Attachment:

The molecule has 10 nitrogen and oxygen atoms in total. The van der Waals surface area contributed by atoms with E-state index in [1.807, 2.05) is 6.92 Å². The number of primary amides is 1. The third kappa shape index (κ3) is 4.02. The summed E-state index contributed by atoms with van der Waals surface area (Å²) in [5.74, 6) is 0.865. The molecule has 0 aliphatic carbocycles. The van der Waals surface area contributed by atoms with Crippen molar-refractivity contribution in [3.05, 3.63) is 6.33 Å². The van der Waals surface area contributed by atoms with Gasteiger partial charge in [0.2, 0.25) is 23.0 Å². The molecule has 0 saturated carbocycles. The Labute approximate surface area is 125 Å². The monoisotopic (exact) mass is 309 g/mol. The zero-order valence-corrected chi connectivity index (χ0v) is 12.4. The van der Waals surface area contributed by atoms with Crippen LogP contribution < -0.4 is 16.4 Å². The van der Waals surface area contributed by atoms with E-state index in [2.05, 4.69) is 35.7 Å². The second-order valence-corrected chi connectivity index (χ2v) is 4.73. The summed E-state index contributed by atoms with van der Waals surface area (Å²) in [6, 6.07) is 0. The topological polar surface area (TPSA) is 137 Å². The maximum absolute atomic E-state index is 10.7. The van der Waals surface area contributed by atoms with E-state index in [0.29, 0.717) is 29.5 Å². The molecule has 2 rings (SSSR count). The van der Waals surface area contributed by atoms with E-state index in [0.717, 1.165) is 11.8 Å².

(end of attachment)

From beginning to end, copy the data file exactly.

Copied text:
The molecule has 10 nitrogen and oxygen atoms in total. The van der Waals surface area contributed by atoms with E-state index in [1.807, 2.05) is 6.92 Å². The number of primary amides is 1. The third kappa shape index (κ3) is 4.02. The summed E-state index contributed by atoms with van der Waals surface area (Å²) in [5.74, 6) is 0.865. The molecule has 0 aliphatic carbocycles. The van der Waals surface area contributed by atoms with Crippen molar-refractivity contribution in [3.05, 3.63) is 6.33 Å². The van der Waals surface area contributed by atoms with Gasteiger partial charge in [0.2, 0.25) is 23.0 Å². The molecule has 0 saturated carbocycles. The Labute approximate surface area is 125 Å². The monoisotopic (exact) mass is 309 g/mol. The zero-order valence-corrected chi connectivity index (χ0v) is 12.4. The van der Waals surface area contributed by atoms with Crippen LogP contribution < -0.4 is 16.4 Å². The van der Waals surface area contributed by atoms with E-state index in [2.05, 4.69) is 35.7 Å². The second-order valence-corrected chi connectivity index (χ2v) is 4.73. The summed E-state index contributed by atoms with van der Waals surface area (Å²) in [6, 6.07) is 0. The topological polar surface area (TPSA) is 137 Å². The maximum absolute atomic E-state index is 10.7. The van der Waals surface area contributed by atoms with E-state index in [0.29, 0.717) is 29.5 Å². The molecule has 2 rings (SSSR count). The van der Waals surface area contributed by atoms with E-state index in [0.717, 1.165) is 11.8 Å².